Tuesday, October 09, 2007

Carousels, Past and Present

Friday's New York Times had a review of what sounds like a really interesting new show at the American Folk Art Museum, 'GILDED LIONS AND JEWELED HORSES: THE SYNAGOGUE TO THE CAROUSEL.' The show is devoted to the work of Jewish immigrant artisans who applied techniques from traditional Eastern European Jewish woodcarving styles to the secular American tradition of carousel building. The tradition apparently died out after the World War I, when carousel horses started to be made out of fiberglass instead of wood. Naturally, any story about turn of the century American carousels has to have a Coney Island angle to it.
In the carousel horses everything seen in the paper cuts and synagogue carvings is amplified. The animals are three-dimensional rather than two, and there is a greater amount of dynamism: bared teeth, tossing heads, flying manes, lavish armor decorated with glass jewels. The artists here all passed through the carousel manufacturer William F. Mangels's shop in Brooklyn, and while they developed their own characteristics, collectively their work became known as the Coney Island Style.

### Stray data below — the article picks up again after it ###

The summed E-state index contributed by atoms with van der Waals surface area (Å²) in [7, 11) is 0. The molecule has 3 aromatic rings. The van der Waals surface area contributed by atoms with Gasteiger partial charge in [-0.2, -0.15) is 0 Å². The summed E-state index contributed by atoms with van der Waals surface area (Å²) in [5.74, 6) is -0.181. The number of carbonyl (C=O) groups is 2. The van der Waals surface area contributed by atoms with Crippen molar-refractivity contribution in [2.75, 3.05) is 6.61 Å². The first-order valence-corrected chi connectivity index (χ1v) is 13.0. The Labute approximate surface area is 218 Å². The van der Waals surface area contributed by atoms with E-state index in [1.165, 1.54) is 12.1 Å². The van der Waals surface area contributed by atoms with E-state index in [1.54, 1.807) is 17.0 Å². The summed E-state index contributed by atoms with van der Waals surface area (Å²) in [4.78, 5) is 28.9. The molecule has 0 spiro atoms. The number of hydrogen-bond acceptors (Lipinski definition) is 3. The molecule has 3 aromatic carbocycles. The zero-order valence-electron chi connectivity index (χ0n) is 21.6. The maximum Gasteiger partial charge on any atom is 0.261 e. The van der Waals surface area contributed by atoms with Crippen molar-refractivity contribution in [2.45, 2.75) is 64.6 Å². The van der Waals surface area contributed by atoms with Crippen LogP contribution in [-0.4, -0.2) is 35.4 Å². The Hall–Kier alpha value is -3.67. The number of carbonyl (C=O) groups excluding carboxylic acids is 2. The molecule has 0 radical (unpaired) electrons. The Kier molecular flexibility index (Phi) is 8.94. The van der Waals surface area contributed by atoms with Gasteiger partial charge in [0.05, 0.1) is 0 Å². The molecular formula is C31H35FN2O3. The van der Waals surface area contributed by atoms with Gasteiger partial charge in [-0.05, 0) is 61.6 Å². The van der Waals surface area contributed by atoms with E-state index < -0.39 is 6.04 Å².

The review also mentions one wood carver's tragic Coney Island connection: "A sad chapter in Mr. Carmel's career came when his carousel built for Dreamland Park in Coney Island burned to the ground with the rest of the park the day before it was to open in 1911."

In more recent carousel news, the city's Coney Island Development Corporation is still in the midst of their month long search for a consultant to help restore and rebuild the 88-year-old B&B Carousel. The city bought the carousel (the last remaining wooden one at Coney Island) for $1.8 million dollars in 2005. There was a decent article in the New York Times on the B&B Carousel situation a couple of weeks ago. I have to say, the Times seem to be doing a pretty good job of covering carousel issues lately. For anyone who needs more though, there is always The Carousel News & Trader

October 2, 2007 - March 23, 2008

American Folk Art Museum
45 West 53rd Street New York NY 10019

- post by Ben Nadler

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